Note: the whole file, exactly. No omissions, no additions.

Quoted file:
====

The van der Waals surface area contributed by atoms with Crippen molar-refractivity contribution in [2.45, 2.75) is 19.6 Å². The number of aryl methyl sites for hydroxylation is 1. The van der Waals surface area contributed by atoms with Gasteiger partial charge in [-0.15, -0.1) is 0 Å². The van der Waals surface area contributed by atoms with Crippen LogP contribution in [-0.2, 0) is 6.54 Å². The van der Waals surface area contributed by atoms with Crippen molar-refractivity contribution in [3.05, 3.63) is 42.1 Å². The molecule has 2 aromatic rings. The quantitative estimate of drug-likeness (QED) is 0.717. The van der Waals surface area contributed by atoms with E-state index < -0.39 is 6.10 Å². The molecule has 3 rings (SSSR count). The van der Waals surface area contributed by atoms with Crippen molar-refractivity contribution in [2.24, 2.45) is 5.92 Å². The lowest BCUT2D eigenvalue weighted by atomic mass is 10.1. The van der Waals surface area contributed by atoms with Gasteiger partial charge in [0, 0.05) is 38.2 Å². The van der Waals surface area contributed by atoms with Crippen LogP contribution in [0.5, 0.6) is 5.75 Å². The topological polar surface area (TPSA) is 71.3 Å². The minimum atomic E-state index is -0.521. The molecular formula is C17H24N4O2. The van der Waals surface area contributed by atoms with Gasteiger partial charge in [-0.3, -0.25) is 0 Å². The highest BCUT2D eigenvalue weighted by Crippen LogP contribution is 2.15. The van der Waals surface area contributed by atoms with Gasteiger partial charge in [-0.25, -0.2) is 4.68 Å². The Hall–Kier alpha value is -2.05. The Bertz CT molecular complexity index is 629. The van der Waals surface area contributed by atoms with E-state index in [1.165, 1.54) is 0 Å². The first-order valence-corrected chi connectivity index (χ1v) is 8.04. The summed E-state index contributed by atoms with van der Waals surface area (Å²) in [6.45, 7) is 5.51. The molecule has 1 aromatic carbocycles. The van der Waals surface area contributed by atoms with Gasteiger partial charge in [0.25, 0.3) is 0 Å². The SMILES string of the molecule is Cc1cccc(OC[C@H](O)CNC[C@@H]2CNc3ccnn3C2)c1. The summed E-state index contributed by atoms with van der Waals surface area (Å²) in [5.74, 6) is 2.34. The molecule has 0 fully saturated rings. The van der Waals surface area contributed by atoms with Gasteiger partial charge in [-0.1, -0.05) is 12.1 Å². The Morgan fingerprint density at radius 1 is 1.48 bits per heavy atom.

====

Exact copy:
The van der Waals surface area contributed by atoms with Crippen molar-refractivity contribution in [2.45, 2.75) is 19.6 Å². The number of aryl methyl sites for hydroxylation is 1. The van der Waals surface area contributed by atoms with Gasteiger partial charge in [-0.15, -0.1) is 0 Å². The van der Waals surface area contributed by atoms with Crippen LogP contribution in [-0.2, 0) is 6.54 Å². The van der Waals surface area contributed by atoms with Crippen molar-refractivity contribution in [3.05, 3.63) is 42.1 Å². The molecule has 2 aromatic rings. The quantitative estimate of drug-likeness (QED) is 0.717. The van der Waals surface area contributed by atoms with E-state index < -0.39 is 6.10 Å². The molecule has 3 rings (SSSR count). The van der Waals surface area contributed by atoms with Crippen molar-refractivity contribution in [2.24, 2.45) is 5.92 Å². The lowest BCUT2D eigenvalue weighted by atomic mass is 10.1. The van der Waals surface area contributed by atoms with Gasteiger partial charge in [0, 0.05) is 38.2 Å². The van der Waals surface area contributed by atoms with Crippen LogP contribution in [0.5, 0.6) is 5.75 Å². The topological polar surface area (TPSA) is 71.3 Å². The minimum atomic E-state index is -0.521. The molecular formula is C17H24N4O2. The van der Waals surface area contributed by atoms with Gasteiger partial charge in [-0.3, -0.25) is 0 Å². The highest BCUT2D eigenvalue weighted by Crippen LogP contribution is 2.15. The van der Waals surface area contributed by atoms with Gasteiger partial charge in [-0.25, -0.2) is 4.68 Å². The Hall–Kier alpha value is -2.05. The Bertz CT molecular complexity index is 629. The van der Waals surface area contributed by atoms with E-state index in [1.165, 1.54) is 0 Å². The first-order valence-corrected chi connectivity index (χ1v) is 8.04. The summed E-state index contributed by atoms with van der Waals surface area (Å²) in [6.45, 7) is 5.51. The molecule has 1 aromatic carbocycles. The van der Waals surface area contributed by atoms with Gasteiger partial charge in [0.25, 0.3) is 0 Å². The SMILES string of the molecule is Cc1cccc(OC[C@H](O)CNC[C@@H]2CNc3ccnn3C2)c1. The summed E-state index contributed by atoms with van der Waals surface area (Å²) in [5.74, 6) is 2.34. The molecule has 0 fully saturated rings. The van der Waals surface area contributed by atoms with Gasteiger partial charge in [-0.1, -0.05) is 12.1 Å². The Morgan fingerprint density at radius 1 is 1.48 bits per heavy atom.